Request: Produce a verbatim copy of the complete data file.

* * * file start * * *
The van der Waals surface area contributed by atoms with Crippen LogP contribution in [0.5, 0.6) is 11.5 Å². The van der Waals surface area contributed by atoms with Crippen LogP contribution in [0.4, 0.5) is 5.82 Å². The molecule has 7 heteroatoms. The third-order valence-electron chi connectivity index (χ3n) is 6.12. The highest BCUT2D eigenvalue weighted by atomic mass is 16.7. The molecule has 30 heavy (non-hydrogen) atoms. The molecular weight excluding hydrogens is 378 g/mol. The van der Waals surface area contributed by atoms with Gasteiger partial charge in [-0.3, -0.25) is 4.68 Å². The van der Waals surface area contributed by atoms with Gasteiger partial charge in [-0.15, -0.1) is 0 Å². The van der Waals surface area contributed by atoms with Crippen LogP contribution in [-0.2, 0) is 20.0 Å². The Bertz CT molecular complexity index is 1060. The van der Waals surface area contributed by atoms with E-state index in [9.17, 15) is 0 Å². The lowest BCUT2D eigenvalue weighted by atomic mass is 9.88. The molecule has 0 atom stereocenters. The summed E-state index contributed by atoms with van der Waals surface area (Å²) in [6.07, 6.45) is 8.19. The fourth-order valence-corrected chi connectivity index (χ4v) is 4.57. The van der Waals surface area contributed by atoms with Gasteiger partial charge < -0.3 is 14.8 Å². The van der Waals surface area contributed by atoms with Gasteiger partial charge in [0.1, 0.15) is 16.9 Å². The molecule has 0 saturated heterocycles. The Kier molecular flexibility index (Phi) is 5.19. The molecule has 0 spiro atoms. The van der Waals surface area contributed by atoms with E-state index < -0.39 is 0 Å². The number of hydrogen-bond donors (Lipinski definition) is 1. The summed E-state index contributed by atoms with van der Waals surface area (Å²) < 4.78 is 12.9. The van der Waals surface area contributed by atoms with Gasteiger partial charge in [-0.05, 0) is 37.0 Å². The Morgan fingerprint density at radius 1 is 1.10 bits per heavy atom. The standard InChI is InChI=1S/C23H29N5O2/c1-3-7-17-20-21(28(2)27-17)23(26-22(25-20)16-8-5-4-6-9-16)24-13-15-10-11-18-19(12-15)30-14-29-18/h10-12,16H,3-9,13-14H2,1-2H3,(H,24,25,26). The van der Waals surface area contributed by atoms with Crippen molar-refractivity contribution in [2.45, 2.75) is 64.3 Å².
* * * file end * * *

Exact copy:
The van der Waals surface area contributed by atoms with Crippen LogP contribution in [0.5, 0.6) is 11.5 Å². The van der Waals surface area contributed by atoms with Crippen LogP contribution in [0.4, 0.5) is 5.82 Å². The molecule has 7 heteroatoms. The third-order valence-electron chi connectivity index (χ3n) is 6.12. The highest BCUT2D eigenvalue weighted by atomic mass is 16.7. The molecule has 30 heavy (non-hydrogen) atoms. The molecular weight excluding hydrogens is 378 g/mol. The van der Waals surface area contributed by atoms with Gasteiger partial charge in [-0.3, -0.25) is 4.68 Å². The van der Waals surface area contributed by atoms with Gasteiger partial charge in [-0.15, -0.1) is 0 Å². The van der Waals surface area contributed by atoms with Crippen LogP contribution in [-0.2, 0) is 20.0 Å². The Bertz CT molecular complexity index is 1060. The van der Waals surface area contributed by atoms with E-state index in [9.17, 15) is 0 Å². The lowest BCUT2D eigenvalue weighted by atomic mass is 9.88. The molecule has 0 atom stereocenters. The summed E-state index contributed by atoms with van der Waals surface area (Å²) in [6.07, 6.45) is 8.19. The fourth-order valence-corrected chi connectivity index (χ4v) is 4.57. The van der Waals surface area contributed by atoms with Gasteiger partial charge < -0.3 is 14.8 Å². The van der Waals surface area contributed by atoms with Gasteiger partial charge in [0.1, 0.15) is 16.9 Å². The molecule has 0 saturated heterocycles. The Kier molecular flexibility index (Phi) is 5.19. The molecule has 0 spiro atoms. The van der Waals surface area contributed by atoms with E-state index < -0.39 is 0 Å². The number of hydrogen-bond donors (Lipinski definition) is 1. The summed E-state index contributed by atoms with van der Waals surface area (Å²) < 4.78 is 12.9. The van der Waals surface area contributed by atoms with Gasteiger partial charge in [-0.05, 0) is 37.0 Å². The Morgan fingerprint density at radius 1 is 1.10 bits per heavy atom. The standard InChI is InChI=1S/C23H29N5O2/c1-3-7-17-20-21(28(2)27-17)23(26-22(25-20)16-8-5-4-6-9-16)24-13-15-10-11-18-19(12-15)30-14-29-18/h10-12,16H,3-9,13-14H2,1-2H3,(H,24,25,26). The van der Waals surface area contributed by atoms with Crippen molar-refractivity contribution in [2.45, 2.75) is 64.3 Å².